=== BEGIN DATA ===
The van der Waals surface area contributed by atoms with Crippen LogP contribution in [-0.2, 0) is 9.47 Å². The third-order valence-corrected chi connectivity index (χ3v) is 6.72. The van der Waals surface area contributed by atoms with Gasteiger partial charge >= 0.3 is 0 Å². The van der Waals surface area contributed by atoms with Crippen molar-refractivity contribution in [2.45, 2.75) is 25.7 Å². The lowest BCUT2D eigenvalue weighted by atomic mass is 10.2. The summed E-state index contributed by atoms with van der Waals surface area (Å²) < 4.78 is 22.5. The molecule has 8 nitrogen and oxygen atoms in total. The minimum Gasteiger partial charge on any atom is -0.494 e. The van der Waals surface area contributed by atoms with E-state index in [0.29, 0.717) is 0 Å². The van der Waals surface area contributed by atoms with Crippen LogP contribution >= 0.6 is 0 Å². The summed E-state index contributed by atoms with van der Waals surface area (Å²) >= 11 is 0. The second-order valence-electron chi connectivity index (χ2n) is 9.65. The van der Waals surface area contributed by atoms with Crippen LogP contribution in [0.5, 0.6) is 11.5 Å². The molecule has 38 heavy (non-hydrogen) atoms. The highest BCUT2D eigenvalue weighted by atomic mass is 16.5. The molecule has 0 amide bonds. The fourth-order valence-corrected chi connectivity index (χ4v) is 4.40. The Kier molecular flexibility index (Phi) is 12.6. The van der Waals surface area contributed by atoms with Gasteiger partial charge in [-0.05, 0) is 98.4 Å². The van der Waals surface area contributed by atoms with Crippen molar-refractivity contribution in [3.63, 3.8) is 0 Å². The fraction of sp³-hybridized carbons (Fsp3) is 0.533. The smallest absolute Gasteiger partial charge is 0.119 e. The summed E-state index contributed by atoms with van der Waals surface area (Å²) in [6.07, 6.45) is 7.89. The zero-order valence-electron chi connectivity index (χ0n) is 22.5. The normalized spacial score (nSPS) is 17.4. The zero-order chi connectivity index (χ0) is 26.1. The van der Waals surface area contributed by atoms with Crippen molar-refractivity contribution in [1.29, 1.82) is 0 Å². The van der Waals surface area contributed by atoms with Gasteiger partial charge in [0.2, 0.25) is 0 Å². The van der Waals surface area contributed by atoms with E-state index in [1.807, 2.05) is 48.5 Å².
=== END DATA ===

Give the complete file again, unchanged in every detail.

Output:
The van der Waals surface area contributed by atoms with Crippen LogP contribution in [-0.2, 0) is 9.47 Å². The third-order valence-corrected chi connectivity index (χ3v) is 6.72. The van der Waals surface area contributed by atoms with Gasteiger partial charge >= 0.3 is 0 Å². The van der Waals surface area contributed by atoms with Crippen molar-refractivity contribution in [2.45, 2.75) is 25.7 Å². The lowest BCUT2D eigenvalue weighted by atomic mass is 10.2. The summed E-state index contributed by atoms with van der Waals surface area (Å²) < 4.78 is 22.5. The molecule has 8 nitrogen and oxygen atoms in total. The minimum Gasteiger partial charge on any atom is -0.494 e. The van der Waals surface area contributed by atoms with E-state index in [0.29, 0.717) is 0 Å². The van der Waals surface area contributed by atoms with Crippen LogP contribution >= 0.6 is 0 Å². The summed E-state index contributed by atoms with van der Waals surface area (Å²) >= 11 is 0. The second-order valence-electron chi connectivity index (χ2n) is 9.65. The van der Waals surface area contributed by atoms with Crippen LogP contribution in [0.5, 0.6) is 11.5 Å². The molecule has 38 heavy (non-hydrogen) atoms. The highest BCUT2D eigenvalue weighted by atomic mass is 16.5. The molecule has 0 amide bonds. The fourth-order valence-corrected chi connectivity index (χ4v) is 4.40. The Kier molecular flexibility index (Phi) is 12.6. The van der Waals surface area contributed by atoms with Gasteiger partial charge in [-0.05, 0) is 98.4 Å². The van der Waals surface area contributed by atoms with Crippen molar-refractivity contribution in [3.63, 3.8) is 0 Å². The fraction of sp³-hybridized carbons (Fsp3) is 0.533. The smallest absolute Gasteiger partial charge is 0.119 e. The summed E-state index contributed by atoms with van der Waals surface area (Å²) in [6.07, 6.45) is 7.89. The zero-order valence-electron chi connectivity index (χ0n) is 22.5. The normalized spacial score (nSPS) is 17.4. The zero-order chi connectivity index (χ0) is 26.1. The van der Waals surface area contributed by atoms with Crippen molar-refractivity contribution in [1.29, 1.82) is 0 Å². The van der Waals surface area contributed by atoms with Gasteiger partial charge in [0.2, 0.25) is 0 Å². The van der Waals surface area contributed by atoms with E-state index in [1.807, 2.05) is 48.5 Å².